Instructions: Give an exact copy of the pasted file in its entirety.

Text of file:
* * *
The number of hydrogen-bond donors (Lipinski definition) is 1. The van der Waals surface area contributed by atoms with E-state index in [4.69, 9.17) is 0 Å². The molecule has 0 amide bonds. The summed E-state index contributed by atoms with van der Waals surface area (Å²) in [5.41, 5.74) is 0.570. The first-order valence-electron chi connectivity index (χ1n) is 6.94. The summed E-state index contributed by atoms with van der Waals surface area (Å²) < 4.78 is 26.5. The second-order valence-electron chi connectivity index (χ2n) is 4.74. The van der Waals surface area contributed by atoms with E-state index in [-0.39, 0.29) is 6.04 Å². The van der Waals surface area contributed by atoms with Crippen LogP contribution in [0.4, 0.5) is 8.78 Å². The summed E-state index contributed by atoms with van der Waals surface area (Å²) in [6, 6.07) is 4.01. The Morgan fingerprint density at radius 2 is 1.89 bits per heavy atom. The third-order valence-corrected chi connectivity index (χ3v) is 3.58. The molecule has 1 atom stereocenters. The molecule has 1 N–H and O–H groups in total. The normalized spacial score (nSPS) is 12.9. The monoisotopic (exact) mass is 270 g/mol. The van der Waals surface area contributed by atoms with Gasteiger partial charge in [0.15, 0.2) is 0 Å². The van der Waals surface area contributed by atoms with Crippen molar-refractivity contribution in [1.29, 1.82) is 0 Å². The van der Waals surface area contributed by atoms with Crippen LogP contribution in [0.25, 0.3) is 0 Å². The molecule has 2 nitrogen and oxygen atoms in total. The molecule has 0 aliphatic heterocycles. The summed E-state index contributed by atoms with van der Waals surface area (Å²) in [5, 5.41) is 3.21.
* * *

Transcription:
The number of hydrogen-bond donors (Lipinski definition) is 1. The van der Waals surface area contributed by atoms with E-state index in [4.69, 9.17) is 0 Å². The molecule has 0 amide bonds. The summed E-state index contributed by atoms with van der Waals surface area (Å²) in [5.41, 5.74) is 0.570. The first-order valence-electron chi connectivity index (χ1n) is 6.94. The summed E-state index contributed by atoms with van der Waals surface area (Å²) < 4.78 is 26.5. The second-order valence-electron chi connectivity index (χ2n) is 4.74. The van der Waals surface area contributed by atoms with E-state index in [-0.39, 0.29) is 6.04 Å². The van der Waals surface area contributed by atoms with Crippen LogP contribution in [0.4, 0.5) is 8.78 Å². The summed E-state index contributed by atoms with van der Waals surface area (Å²) in [6, 6.07) is 4.01. The Morgan fingerprint density at radius 2 is 1.89 bits per heavy atom. The third-order valence-corrected chi connectivity index (χ3v) is 3.58. The molecule has 1 atom stereocenters. The molecule has 1 N–H and O–H groups in total. The normalized spacial score (nSPS) is 12.9. The monoisotopic (exact) mass is 270 g/mol. The van der Waals surface area contributed by atoms with Gasteiger partial charge in [0.15, 0.2) is 0 Å². The van der Waals surface area contributed by atoms with Crippen molar-refractivity contribution in [1.29, 1.82) is 0 Å². The van der Waals surface area contributed by atoms with Crippen LogP contribution in [0.25, 0.3) is 0 Å². The molecule has 2 nitrogen and oxygen atoms in total. The molecule has 0 aliphatic heterocycles. The summed E-state index contributed by atoms with van der Waals surface area (Å²) in [5, 5.41) is 3.21.